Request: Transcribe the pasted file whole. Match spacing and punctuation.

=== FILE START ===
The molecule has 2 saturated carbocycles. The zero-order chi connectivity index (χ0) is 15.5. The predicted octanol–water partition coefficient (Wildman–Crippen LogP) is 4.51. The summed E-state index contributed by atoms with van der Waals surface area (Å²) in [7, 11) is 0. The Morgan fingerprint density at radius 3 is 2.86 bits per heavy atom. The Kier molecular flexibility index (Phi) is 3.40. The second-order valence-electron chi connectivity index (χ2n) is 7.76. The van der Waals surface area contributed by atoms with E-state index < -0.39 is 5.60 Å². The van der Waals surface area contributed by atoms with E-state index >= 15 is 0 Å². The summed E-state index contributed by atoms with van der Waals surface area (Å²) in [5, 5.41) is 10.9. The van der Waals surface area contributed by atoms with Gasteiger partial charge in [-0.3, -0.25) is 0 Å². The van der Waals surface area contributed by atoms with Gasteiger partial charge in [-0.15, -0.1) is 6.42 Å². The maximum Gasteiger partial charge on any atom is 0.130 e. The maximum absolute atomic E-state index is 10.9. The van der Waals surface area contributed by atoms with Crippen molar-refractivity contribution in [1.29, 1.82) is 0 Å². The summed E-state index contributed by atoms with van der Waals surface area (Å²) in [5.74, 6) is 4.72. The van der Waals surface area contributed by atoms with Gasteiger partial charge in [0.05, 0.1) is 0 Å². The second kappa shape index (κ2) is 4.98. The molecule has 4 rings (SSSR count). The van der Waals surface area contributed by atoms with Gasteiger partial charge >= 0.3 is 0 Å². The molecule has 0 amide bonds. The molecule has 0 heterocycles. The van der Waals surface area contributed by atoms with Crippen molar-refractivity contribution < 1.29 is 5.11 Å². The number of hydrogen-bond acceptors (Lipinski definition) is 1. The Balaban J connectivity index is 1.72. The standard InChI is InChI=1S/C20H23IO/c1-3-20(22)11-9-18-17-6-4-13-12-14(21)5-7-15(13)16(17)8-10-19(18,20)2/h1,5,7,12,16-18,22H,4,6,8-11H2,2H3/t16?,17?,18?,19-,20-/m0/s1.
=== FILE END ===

The molecule has 2 saturated carbocycles. The zero-order chi connectivity index (χ0) is 15.5. The predicted octanol–water partition coefficient (Wildman–Crippen LogP) is 4.51. The summed E-state index contributed by atoms with van der Waals surface area (Å²) in [7, 11) is 0. The Morgan fingerprint density at radius 3 is 2.86 bits per heavy atom. The Kier molecular flexibility index (Phi) is 3.40. The second-order valence-electron chi connectivity index (χ2n) is 7.76. The van der Waals surface area contributed by atoms with E-state index < -0.39 is 5.60 Å². The van der Waals surface area contributed by atoms with E-state index >= 15 is 0 Å². The summed E-state index contributed by atoms with van der Waals surface area (Å²) in [5, 5.41) is 10.9. The van der Waals surface area contributed by atoms with Gasteiger partial charge in [-0.3, -0.25) is 0 Å². The van der Waals surface area contributed by atoms with Gasteiger partial charge in [-0.15, -0.1) is 6.42 Å². The maximum Gasteiger partial charge on any atom is 0.130 e. The maximum absolute atomic E-state index is 10.9. The van der Waals surface area contributed by atoms with Crippen molar-refractivity contribution in [1.29, 1.82) is 0 Å². The summed E-state index contributed by atoms with van der Waals surface area (Å²) in [5.74, 6) is 4.72. The van der Waals surface area contributed by atoms with Gasteiger partial charge in [0.05, 0.1) is 0 Å². The second kappa shape index (κ2) is 4.98. The molecule has 4 rings (SSSR count). The van der Waals surface area contributed by atoms with Gasteiger partial charge >= 0.3 is 0 Å². The molecule has 0 amide bonds. The molecule has 0 heterocycles. The van der Waals surface area contributed by atoms with Crippen molar-refractivity contribution < 1.29 is 5.11 Å². The number of hydrogen-bond acceptors (Lipinski definition) is 1. The Balaban J connectivity index is 1.72. The standard InChI is InChI=1S/C20H23IO/c1-3-20(22)11-9-18-17-6-4-13-12-14(21)5-7-15(13)16(17)8-10-19(18,20)2/h1,5,7,12,16-18,22H,4,6,8-11H2,2H3/t16?,17?,18?,19-,20-/m0/s1.